Johnny, our 19 month old son has been learning to talk on this trip. He seems daily to add words to his little vocabulary, some more distinguishable than others, though every one precious to his parents and adoring siblings. His favorite word and the one he learned early on was “Dadeeee” with the accent on the “deeee.” Naturally he has won my heart for life with that one. It’s his favorite word and he babbles is all the time, sometimes in an effort to address me, other times as a little mantra he shares with himself. You’ve got to love that.
He can also say words like “please,” “thank you,” “fish,” “excuse me,” “beach,” “doggie,” “milk” and “get your hands off me and leave me alone” (this one most often directed at his older brothers and sisters). All of these are annunciated as best as he is able, but are no less distinguishable to those closest to him. He’s learned to combine the words in some small sentences too, his favorite being “Dadeee (or Mommy) ‘mere!” (Daddy, come here!).
He’s also learned to speak his brothers and sisters names, though sometimes in a round about way. The other day Lisa and were sharing a mutual longing for a shower while sharing notes on the variety of offensive odors emanating from our persons. We were complaining of B.O. while Johnny listened on with rapt attention. The rest of the afternoon and all the next day we heard him singing in his little voice, “bee ohh, bee ohh, bee ohh.” Good grief, what else are we teaching this child?
After a few days we noticed that he was using the phrase not to express his desire to move away from us, but to reference his older brother Benjamin. We’re not sure whether Benjamin acquired that name for his trademark odure or as Johnny’s best effort to speak his name. But, the name has progressed from “Bee Ohh” to “Bee Bohh” so we’re thinking it’s the latter.
Elisabeth is “La La,” David is “Day Da,” Jessie is “Deh Dee” and Isaac is still unnamed. All of them are dear to him and have all become a great help in caring for him and keeping track of him.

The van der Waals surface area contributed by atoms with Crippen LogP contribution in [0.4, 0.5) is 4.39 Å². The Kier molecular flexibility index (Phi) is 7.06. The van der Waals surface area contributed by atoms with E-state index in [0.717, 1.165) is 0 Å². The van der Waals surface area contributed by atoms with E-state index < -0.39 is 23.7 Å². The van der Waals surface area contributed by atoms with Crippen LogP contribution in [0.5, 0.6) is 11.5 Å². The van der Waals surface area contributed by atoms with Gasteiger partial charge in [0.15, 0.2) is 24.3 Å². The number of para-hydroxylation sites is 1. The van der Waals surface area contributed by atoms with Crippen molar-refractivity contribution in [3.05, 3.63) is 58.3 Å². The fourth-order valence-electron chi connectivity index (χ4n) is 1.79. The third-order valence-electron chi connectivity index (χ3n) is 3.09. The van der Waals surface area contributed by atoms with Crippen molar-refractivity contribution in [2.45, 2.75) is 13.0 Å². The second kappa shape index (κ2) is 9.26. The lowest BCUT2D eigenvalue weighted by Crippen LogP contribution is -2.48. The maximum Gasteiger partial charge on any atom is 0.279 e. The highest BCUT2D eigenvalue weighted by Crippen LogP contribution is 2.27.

Speaking of keeping track of children we were in Wal-Mart today doing some of the shopping we seem perpetually in need of when I lost track of Jessie. We were in the process of finding a new bathing suit for David when it happened. There were four of us: myself, Benjamin, David and Jessie. We’d found a suit and had walked over to the changing room when I noticed it. I said to Benjamin, “Where’s Jessie?” A shrug of the shoulders, “I don’t know.” I walked back to where we’d been and thankfully saw a tearful little child running towards me. I bent down for a mighty special hug comforted her as only a father can do. Boy, you want to talk about squeezing a guy’s heart until the tears pop out! It’s interesting, that little incident of “lost and found” has created a new and special bond between us. She is willing to hold my hand in public places where before she insisted on going her own way. She wants to come with me and wants to stay with me. The wonder of that kind of bond was made more plain to me at the rest stop where we had lunch. There was a bulletin board with the names and faces of missing children and their possible abductors. What a horror to lose a child like that.
It’s the parental bond that most trains our hearts to follow God. First, as children we learn to obey and to walk with a greater authority, and then, as parents we learn about what it means to love someone enough to die for them.
Thank you Jesus for these two and all my precious babies.